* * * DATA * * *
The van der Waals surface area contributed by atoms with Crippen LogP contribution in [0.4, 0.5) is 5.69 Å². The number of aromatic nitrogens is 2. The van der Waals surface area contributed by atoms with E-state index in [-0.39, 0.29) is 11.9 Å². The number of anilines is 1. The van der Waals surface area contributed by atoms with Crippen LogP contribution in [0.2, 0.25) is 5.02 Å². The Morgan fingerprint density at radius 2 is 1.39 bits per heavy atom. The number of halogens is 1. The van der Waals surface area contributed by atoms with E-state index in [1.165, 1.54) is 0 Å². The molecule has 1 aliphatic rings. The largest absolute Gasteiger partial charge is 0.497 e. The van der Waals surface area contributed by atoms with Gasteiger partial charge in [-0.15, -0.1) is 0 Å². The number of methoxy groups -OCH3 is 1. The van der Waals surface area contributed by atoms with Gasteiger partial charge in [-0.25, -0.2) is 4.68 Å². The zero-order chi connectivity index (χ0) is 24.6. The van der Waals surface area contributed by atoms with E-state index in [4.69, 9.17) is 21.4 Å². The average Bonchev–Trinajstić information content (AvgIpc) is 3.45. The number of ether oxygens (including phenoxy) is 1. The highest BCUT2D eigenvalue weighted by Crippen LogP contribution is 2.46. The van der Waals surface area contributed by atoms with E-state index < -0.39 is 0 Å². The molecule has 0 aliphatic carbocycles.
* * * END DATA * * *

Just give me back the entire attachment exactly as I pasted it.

The van der Waals surface area contributed by atoms with Crippen LogP contribution in [0.4, 0.5) is 5.69 Å². The number of aromatic nitrogens is 2. The van der Waals surface area contributed by atoms with E-state index in [-0.39, 0.29) is 11.9 Å². The number of anilines is 1. The van der Waals surface area contributed by atoms with Crippen LogP contribution in [0.2, 0.25) is 5.02 Å². The Morgan fingerprint density at radius 2 is 1.39 bits per heavy atom. The number of halogens is 1. The van der Waals surface area contributed by atoms with E-state index in [1.165, 1.54) is 0 Å². The molecule has 1 aliphatic rings. The largest absolute Gasteiger partial charge is 0.497 e. The van der Waals surface area contributed by atoms with Gasteiger partial charge in [-0.15, -0.1) is 0 Å². The number of methoxy groups -OCH3 is 1. The van der Waals surface area contributed by atoms with Gasteiger partial charge in [-0.25, -0.2) is 4.68 Å². The zero-order chi connectivity index (χ0) is 24.6. The van der Waals surface area contributed by atoms with E-state index in [4.69, 9.17) is 21.4 Å². The average Bonchev–Trinajstić information content (AvgIpc) is 3.45. The number of ether oxygens (including phenoxy) is 1. The highest BCUT2D eigenvalue weighted by Crippen LogP contribution is 2.46. The van der Waals surface area contributed by atoms with E-state index < -0.39 is 0 Å². The molecule has 0 aliphatic carbocycles.